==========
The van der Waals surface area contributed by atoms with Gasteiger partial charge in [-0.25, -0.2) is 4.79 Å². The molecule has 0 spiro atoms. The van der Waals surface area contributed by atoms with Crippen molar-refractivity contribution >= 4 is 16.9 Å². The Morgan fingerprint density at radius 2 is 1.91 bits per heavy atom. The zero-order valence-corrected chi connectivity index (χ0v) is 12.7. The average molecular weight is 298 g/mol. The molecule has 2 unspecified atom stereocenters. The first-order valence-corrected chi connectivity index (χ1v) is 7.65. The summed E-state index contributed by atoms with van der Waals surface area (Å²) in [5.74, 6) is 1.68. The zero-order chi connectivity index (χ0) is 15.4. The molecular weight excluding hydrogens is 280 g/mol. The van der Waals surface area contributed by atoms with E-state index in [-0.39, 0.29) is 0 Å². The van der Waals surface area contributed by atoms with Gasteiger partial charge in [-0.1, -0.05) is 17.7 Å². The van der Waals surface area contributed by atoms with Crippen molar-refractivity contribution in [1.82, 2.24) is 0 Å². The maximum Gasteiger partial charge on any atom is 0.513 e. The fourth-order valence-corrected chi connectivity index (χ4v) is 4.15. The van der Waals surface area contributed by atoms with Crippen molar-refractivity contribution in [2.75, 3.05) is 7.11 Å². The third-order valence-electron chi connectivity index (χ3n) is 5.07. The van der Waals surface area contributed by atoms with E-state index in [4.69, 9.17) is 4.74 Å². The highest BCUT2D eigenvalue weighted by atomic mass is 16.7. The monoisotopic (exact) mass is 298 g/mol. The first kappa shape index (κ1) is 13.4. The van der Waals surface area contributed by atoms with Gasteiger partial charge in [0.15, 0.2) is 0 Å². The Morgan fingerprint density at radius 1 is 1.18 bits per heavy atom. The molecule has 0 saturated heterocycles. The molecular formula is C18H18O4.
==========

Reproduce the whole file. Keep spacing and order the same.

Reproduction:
The van der Waals surface area contributed by atoms with Gasteiger partial charge in [-0.25, -0.2) is 4.79 Å². The molecule has 0 spiro atoms. The van der Waals surface area contributed by atoms with Crippen molar-refractivity contribution >= 4 is 16.9 Å². The Morgan fingerprint density at radius 2 is 1.91 bits per heavy atom. The zero-order valence-corrected chi connectivity index (χ0v) is 12.7. The average molecular weight is 298 g/mol. The molecule has 2 unspecified atom stereocenters. The first-order valence-corrected chi connectivity index (χ1v) is 7.65. The summed E-state index contributed by atoms with van der Waals surface area (Å²) in [5.74, 6) is 1.68. The zero-order chi connectivity index (χ0) is 15.4. The molecular weight excluding hydrogens is 280 g/mol. The van der Waals surface area contributed by atoms with E-state index in [-0.39, 0.29) is 0 Å². The van der Waals surface area contributed by atoms with Gasteiger partial charge in [-0.1, -0.05) is 17.7 Å². The van der Waals surface area contributed by atoms with Crippen molar-refractivity contribution in [1.82, 2.24) is 0 Å². The maximum Gasteiger partial charge on any atom is 0.513 e. The fourth-order valence-corrected chi connectivity index (χ4v) is 4.15. The van der Waals surface area contributed by atoms with Crippen molar-refractivity contribution in [2.75, 3.05) is 7.11 Å². The third-order valence-electron chi connectivity index (χ3n) is 5.07. The van der Waals surface area contributed by atoms with E-state index in [4.69, 9.17) is 4.74 Å². The highest BCUT2D eigenvalue weighted by atomic mass is 16.7. The monoisotopic (exact) mass is 298 g/mol. The first kappa shape index (κ1) is 13.4. The van der Waals surface area contributed by atoms with Gasteiger partial charge in [0.15, 0.2) is 0 Å². The Morgan fingerprint density at radius 1 is 1.18 bits per heavy atom. The molecule has 0 saturated heterocycles. The molecular formula is C18H18O4.